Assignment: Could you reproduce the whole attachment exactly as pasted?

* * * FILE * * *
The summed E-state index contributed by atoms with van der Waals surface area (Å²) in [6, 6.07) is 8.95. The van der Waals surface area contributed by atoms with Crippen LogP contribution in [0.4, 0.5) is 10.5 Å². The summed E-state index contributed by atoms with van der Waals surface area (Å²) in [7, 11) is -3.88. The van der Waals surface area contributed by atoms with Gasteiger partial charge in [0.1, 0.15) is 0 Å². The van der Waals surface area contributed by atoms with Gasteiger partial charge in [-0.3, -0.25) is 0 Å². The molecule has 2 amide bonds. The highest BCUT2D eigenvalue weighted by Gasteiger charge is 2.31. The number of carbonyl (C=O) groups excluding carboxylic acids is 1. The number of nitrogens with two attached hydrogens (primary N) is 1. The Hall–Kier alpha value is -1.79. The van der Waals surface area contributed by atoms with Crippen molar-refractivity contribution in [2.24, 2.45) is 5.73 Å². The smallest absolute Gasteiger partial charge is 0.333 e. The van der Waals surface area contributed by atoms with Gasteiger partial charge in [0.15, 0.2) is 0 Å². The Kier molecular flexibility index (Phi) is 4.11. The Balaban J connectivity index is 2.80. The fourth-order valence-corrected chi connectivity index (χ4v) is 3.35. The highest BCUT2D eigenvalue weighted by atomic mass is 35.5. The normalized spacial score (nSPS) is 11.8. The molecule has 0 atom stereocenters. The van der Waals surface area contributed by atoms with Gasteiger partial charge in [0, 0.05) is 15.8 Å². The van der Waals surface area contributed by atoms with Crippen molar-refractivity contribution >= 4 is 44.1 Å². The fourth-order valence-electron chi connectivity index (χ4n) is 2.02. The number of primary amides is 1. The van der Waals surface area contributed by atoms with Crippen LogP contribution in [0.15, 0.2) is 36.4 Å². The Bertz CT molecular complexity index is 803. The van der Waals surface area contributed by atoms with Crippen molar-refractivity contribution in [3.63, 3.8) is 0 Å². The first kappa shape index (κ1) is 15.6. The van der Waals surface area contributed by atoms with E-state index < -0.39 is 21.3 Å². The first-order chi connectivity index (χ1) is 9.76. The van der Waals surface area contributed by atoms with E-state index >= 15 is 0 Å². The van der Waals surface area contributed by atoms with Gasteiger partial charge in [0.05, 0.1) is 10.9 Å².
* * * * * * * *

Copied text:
The summed E-state index contributed by atoms with van der Waals surface area (Å²) in [6, 6.07) is 8.95. The van der Waals surface area contributed by atoms with Crippen LogP contribution in [0.4, 0.5) is 10.5 Å². The summed E-state index contributed by atoms with van der Waals surface area (Å²) in [7, 11) is -3.88. The van der Waals surface area contributed by atoms with Gasteiger partial charge in [0.1, 0.15) is 0 Å². The van der Waals surface area contributed by atoms with Gasteiger partial charge in [-0.3, -0.25) is 0 Å². The molecule has 2 amide bonds. The highest BCUT2D eigenvalue weighted by Gasteiger charge is 2.31. The number of carbonyl (C=O) groups excluding carboxylic acids is 1. The number of nitrogens with two attached hydrogens (primary N) is 1. The Hall–Kier alpha value is -1.79. The van der Waals surface area contributed by atoms with Crippen molar-refractivity contribution in [2.24, 2.45) is 5.73 Å². The smallest absolute Gasteiger partial charge is 0.333 e. The van der Waals surface area contributed by atoms with Gasteiger partial charge in [0.15, 0.2) is 0 Å². The Kier molecular flexibility index (Phi) is 4.11. The Balaban J connectivity index is 2.80. The fourth-order valence-corrected chi connectivity index (χ4v) is 3.35. The highest BCUT2D eigenvalue weighted by atomic mass is 35.5. The normalized spacial score (nSPS) is 11.8. The molecule has 0 atom stereocenters. The van der Waals surface area contributed by atoms with Gasteiger partial charge in [0, 0.05) is 15.8 Å². The van der Waals surface area contributed by atoms with Crippen molar-refractivity contribution >= 4 is 44.1 Å². The fourth-order valence-electron chi connectivity index (χ4n) is 2.02. The number of primary amides is 1. The van der Waals surface area contributed by atoms with Crippen LogP contribution in [0.15, 0.2) is 36.4 Å². The Bertz CT molecular complexity index is 803. The van der Waals surface area contributed by atoms with Crippen molar-refractivity contribution in [3.63, 3.8) is 0 Å². The first kappa shape index (κ1) is 15.6. The van der Waals surface area contributed by atoms with E-state index < -0.39 is 21.3 Å². The first-order chi connectivity index (χ1) is 9.76. The van der Waals surface area contributed by atoms with E-state index >= 15 is 0 Å². The van der Waals surface area contributed by atoms with Gasteiger partial charge in [0.05, 0.1) is 10.9 Å².